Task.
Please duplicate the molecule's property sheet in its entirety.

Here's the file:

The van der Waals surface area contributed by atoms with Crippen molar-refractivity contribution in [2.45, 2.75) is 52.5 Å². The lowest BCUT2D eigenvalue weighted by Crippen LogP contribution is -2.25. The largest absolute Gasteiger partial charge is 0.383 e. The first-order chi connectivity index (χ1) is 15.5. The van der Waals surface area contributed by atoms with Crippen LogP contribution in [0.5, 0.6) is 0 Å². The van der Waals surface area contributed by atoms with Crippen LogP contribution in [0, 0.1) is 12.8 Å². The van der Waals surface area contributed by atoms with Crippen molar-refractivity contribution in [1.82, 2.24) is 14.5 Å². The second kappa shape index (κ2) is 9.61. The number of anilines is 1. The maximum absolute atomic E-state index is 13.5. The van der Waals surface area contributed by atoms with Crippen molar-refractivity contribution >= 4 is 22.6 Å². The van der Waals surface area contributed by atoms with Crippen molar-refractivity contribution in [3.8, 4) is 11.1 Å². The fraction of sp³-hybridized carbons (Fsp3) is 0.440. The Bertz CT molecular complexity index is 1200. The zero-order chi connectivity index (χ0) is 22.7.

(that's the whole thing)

The van der Waals surface area contributed by atoms with Crippen molar-refractivity contribution in [2.45, 2.75) is 52.5 Å². The lowest BCUT2D eigenvalue weighted by Crippen LogP contribution is -2.25. The largest absolute Gasteiger partial charge is 0.383 e. The first-order chi connectivity index (χ1) is 15.5. The van der Waals surface area contributed by atoms with Crippen LogP contribution in [0.5, 0.6) is 0 Å². The van der Waals surface area contributed by atoms with Crippen LogP contribution in [0, 0.1) is 12.8 Å². The van der Waals surface area contributed by atoms with Crippen molar-refractivity contribution in [1.82, 2.24) is 14.5 Å². The second kappa shape index (κ2) is 9.61. The number of anilines is 1. The maximum absolute atomic E-state index is 13.5. The van der Waals surface area contributed by atoms with Crippen molar-refractivity contribution >= 4 is 22.6 Å². The van der Waals surface area contributed by atoms with Crippen molar-refractivity contribution in [3.8, 4) is 11.1 Å². The fraction of sp³-hybridized carbons (Fsp3) is 0.440. The Bertz CT molecular complexity index is 1200. The zero-order chi connectivity index (χ0) is 22.7.